The situation in southern Kaduna has become so bad that the UN Special Rapporteur on Extrajudicial, Summary or Arbitrary Executions is investigating the killings.
Dr. Agnes Callamard has confirmed that she is probing “recent allegations of killings of over 800 citizens – mostly women, children and the elderly – in southern Kaduna by suspected herdsmen, to identify the perpetrators and bring them to justice, and to provide reparations to victims”.
The conflict in southern Kaduna has a long history. More than the issues of indigenes versus settlers, Christians versus Muslims or farmers versus herdsmen, Christians say it’s about marginalisation and exclusion. Since colonial times, there has been the imposition of Hausa-Fulani Muslim chiefs over minority-Christian groups. Many indigenous ethnic groups have been forcefully brought under the Sokoto Caliphate. Their traditional chiefdoms have been turned into emirates and their chiefs are forced to be Muslims. These chiefs, most of the time, control the right to allocate land to Muslims and Hausa-Fulani herdsmen, stifling the indigenous right to land.
As tribes and ethnic groups become more politically aware in southern Kaduna, many indigenous communities say they want to rectify this historical injustice.
Tension still high
Atta Barkindo, a researcher and Phd student at the School of Oriental and African Studies (SOAS) in London who has just been in southern Kaduna, told World Watch Monitor that tension remains very high among Christian communities, despite the presence of security forces.
“Christians are really very angry,” Barkindo told World Watch Monitor. “On social media, some indigenes’ groups are thinking of taking revenge, while others are calling for the creation of a southern Kaduna State, defected from the predominantly Hausa-Muslim regions of Kaduna State.”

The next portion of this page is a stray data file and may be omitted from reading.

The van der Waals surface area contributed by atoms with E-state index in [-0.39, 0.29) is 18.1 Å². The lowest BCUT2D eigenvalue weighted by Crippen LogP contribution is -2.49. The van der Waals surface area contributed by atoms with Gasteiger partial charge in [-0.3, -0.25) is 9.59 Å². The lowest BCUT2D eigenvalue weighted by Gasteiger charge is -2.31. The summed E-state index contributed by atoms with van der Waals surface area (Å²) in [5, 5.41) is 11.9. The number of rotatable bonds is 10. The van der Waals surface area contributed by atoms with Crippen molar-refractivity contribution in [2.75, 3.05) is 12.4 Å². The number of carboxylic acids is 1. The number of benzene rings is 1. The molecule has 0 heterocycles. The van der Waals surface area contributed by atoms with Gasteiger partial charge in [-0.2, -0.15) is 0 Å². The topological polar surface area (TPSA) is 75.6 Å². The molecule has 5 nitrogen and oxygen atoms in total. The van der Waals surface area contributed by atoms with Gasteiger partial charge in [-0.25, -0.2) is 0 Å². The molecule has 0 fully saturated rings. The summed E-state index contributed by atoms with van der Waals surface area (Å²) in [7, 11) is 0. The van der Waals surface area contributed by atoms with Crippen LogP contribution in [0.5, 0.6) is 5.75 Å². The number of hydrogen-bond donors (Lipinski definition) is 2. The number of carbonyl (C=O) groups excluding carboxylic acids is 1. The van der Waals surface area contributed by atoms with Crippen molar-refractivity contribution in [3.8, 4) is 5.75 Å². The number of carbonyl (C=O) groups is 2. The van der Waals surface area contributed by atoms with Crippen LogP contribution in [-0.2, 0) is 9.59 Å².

The situation has led to the state government imposing curfew on a number of LGAs where the violence is most prevalent.
The ongoing violence shows the failure of the government to ensure security, said Barkindo, who said many years of impunity were the root cause of the violence targeting Christians.
He also pointed out that the government is Muslim-dominated.
“The President, the security chiefs, as well as the governor of Kaduna, the traditional rulers are Muslims,” he said. “All those who hold the levers of power, along with the perpetrators, are Muslims.”
Looking at both the immediate and long-term causes of the southern Kaduna violence, Rev. Matthew Hassan Kukah, Bishop of the Catholic Diocese of Sokoto (in the far north) and Chairman and founder of The Kukah Centre (TKC), which specialises in interfaith dialogue, is working to put an end to the violence.
Rev. Kukah is working alongside an ad-hoc group of stakeholders under the auspices of the National Peace Committee (NPC).
On 13 January, the Committee met with Governor Nasir El-Rufai, and on 26 January it held another meeting with local religious leaders – representatives from the Christian Association of Nigeria and Jama’atu Nasril Islam (the Society for the Support of Islam).
The Chairman of the NPC, Gen. Abdulsalami Abubakar, said the people of southern Kaduna should not be left to suffer alone. He also said that this was not a government mission, but one that concerned all Nigerians.
The chief of Kagoro (one of the affected areas), Ufwai Bonnet, identified two major contributing factors to the violence: religion and greed. He said that people are quick to use religion as a cover for their actions and that there has been a gradual and steady radicalisation of society in Nigeria.
The Chief of the town of Godogodo, through his representatives, noted that Fulani attackers have taken over some of the town and positioned snipers to take out anyone who attempts to return. There is now also a risk of famine, as the Fulani herds have used up all the crops planted by the indigenous farmers, some of which was due for harvesting.
The NPC, through the Kukah Centre in Abuja, has organised an independent investigation into the conflict. Using the information obtained, the committee has said that it will provide a policy analysis that will inform government strategy formulated on facts, rather than on prejudice and sentiments. Additionally, the committee has said it will advise the government and relevant stakeholders on how to end the conflict and move forward.